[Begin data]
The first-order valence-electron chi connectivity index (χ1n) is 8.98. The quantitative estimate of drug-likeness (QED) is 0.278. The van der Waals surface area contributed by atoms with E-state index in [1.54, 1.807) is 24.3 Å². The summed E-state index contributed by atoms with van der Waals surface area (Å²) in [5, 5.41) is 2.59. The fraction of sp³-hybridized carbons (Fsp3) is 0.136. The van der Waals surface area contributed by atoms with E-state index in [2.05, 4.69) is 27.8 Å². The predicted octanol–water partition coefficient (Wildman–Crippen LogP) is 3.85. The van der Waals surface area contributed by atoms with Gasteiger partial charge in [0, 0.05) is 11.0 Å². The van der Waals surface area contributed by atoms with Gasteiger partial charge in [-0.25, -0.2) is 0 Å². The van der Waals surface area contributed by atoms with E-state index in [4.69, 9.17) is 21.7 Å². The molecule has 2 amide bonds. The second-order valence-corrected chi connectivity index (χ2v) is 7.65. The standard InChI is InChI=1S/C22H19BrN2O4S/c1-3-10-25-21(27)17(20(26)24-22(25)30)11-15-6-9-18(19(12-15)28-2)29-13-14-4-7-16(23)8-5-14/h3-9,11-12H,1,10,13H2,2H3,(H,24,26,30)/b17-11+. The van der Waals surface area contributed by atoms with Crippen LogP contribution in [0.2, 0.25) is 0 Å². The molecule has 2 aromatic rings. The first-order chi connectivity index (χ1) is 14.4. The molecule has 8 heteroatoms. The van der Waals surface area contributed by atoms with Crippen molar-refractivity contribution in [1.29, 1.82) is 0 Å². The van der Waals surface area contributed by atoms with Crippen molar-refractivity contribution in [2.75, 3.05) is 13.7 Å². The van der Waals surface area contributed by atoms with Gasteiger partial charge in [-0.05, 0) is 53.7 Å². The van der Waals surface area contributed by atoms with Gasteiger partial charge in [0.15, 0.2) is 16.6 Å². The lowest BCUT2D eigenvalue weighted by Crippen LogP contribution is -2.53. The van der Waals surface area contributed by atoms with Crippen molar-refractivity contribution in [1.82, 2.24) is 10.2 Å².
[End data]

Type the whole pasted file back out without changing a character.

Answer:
The first-order valence-electron chi connectivity index (χ1n) is 8.98. The quantitative estimate of drug-likeness (QED) is 0.278. The van der Waals surface area contributed by atoms with E-state index in [1.54, 1.807) is 24.3 Å². The summed E-state index contributed by atoms with van der Waals surface area (Å²) in [5, 5.41) is 2.59. The fraction of sp³-hybridized carbons (Fsp3) is 0.136. The van der Waals surface area contributed by atoms with E-state index in [2.05, 4.69) is 27.8 Å². The predicted octanol–water partition coefficient (Wildman–Crippen LogP) is 3.85. The van der Waals surface area contributed by atoms with Gasteiger partial charge in [0, 0.05) is 11.0 Å². The van der Waals surface area contributed by atoms with Gasteiger partial charge in [-0.25, -0.2) is 0 Å². The van der Waals surface area contributed by atoms with E-state index in [4.69, 9.17) is 21.7 Å². The molecule has 2 amide bonds. The second-order valence-corrected chi connectivity index (χ2v) is 7.65. The standard InChI is InChI=1S/C22H19BrN2O4S/c1-3-10-25-21(27)17(20(26)24-22(25)30)11-15-6-9-18(19(12-15)28-2)29-13-14-4-7-16(23)8-5-14/h3-9,11-12H,1,10,13H2,2H3,(H,24,26,30)/b17-11+. The van der Waals surface area contributed by atoms with Crippen LogP contribution in [0.2, 0.25) is 0 Å². The molecule has 2 aromatic rings. The first-order chi connectivity index (χ1) is 14.4. The molecule has 8 heteroatoms. The van der Waals surface area contributed by atoms with Crippen molar-refractivity contribution in [1.29, 1.82) is 0 Å². The van der Waals surface area contributed by atoms with Crippen molar-refractivity contribution in [2.75, 3.05) is 13.7 Å². The van der Waals surface area contributed by atoms with Gasteiger partial charge in [-0.05, 0) is 53.7 Å². The van der Waals surface area contributed by atoms with Gasteiger partial charge in [0.15, 0.2) is 16.6 Å². The lowest BCUT2D eigenvalue weighted by Crippen LogP contribution is -2.53. The van der Waals surface area contributed by atoms with Crippen molar-refractivity contribution in [1.82, 2.24) is 10.2 Å².